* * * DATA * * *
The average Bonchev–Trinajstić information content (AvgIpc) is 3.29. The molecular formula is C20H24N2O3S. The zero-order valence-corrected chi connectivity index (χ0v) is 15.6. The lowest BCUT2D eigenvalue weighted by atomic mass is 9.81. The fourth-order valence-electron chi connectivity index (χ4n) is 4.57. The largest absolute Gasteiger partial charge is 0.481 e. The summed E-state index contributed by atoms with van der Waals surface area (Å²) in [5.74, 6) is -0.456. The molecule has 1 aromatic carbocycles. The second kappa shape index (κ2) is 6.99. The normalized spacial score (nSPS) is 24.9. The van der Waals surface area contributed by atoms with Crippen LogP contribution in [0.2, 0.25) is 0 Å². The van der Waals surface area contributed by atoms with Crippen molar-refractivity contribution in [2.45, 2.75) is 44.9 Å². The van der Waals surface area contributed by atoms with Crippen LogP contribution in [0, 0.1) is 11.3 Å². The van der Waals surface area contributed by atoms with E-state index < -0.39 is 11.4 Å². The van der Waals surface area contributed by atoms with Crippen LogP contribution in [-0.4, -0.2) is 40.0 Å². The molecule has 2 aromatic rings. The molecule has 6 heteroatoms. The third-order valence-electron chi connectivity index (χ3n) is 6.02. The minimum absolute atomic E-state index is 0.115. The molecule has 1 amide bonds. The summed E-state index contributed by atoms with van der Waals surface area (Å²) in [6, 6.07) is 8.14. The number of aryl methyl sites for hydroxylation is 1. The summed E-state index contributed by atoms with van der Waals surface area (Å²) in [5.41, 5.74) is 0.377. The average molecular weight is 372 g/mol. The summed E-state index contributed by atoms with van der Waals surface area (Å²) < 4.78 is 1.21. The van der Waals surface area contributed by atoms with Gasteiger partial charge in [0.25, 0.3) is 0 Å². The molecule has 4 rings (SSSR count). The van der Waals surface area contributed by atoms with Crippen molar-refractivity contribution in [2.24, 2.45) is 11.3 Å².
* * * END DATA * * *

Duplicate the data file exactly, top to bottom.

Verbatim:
The average Bonchev–Trinajstić information content (AvgIpc) is 3.29. The molecular formula is C20H24N2O3S. The zero-order valence-corrected chi connectivity index (χ0v) is 15.6. The lowest BCUT2D eigenvalue weighted by atomic mass is 9.81. The fourth-order valence-electron chi connectivity index (χ4n) is 4.57. The largest absolute Gasteiger partial charge is 0.481 e. The summed E-state index contributed by atoms with van der Waals surface area (Å²) in [5.74, 6) is -0.456. The molecule has 1 aromatic carbocycles. The second kappa shape index (κ2) is 6.99. The normalized spacial score (nSPS) is 24.9. The van der Waals surface area contributed by atoms with Crippen LogP contribution in [0.2, 0.25) is 0 Å². The van der Waals surface area contributed by atoms with Crippen molar-refractivity contribution in [2.45, 2.75) is 44.9 Å². The van der Waals surface area contributed by atoms with Crippen LogP contribution in [0, 0.1) is 11.3 Å². The van der Waals surface area contributed by atoms with E-state index < -0.39 is 11.4 Å². The van der Waals surface area contributed by atoms with Crippen LogP contribution in [-0.4, -0.2) is 40.0 Å². The molecule has 2 aromatic rings. The molecule has 6 heteroatoms. The third-order valence-electron chi connectivity index (χ3n) is 6.02. The minimum absolute atomic E-state index is 0.115. The molecule has 1 amide bonds. The summed E-state index contributed by atoms with van der Waals surface area (Å²) in [6, 6.07) is 8.14. The number of aryl methyl sites for hydroxylation is 1. The summed E-state index contributed by atoms with van der Waals surface area (Å²) in [5.41, 5.74) is 0.377. The average molecular weight is 372 g/mol. The summed E-state index contributed by atoms with van der Waals surface area (Å²) < 4.78 is 1.21. The van der Waals surface area contributed by atoms with Gasteiger partial charge in [0.25, 0.3) is 0 Å². The molecule has 4 rings (SSSR count). The van der Waals surface area contributed by atoms with Crippen molar-refractivity contribution in [2.24, 2.45) is 11.3 Å².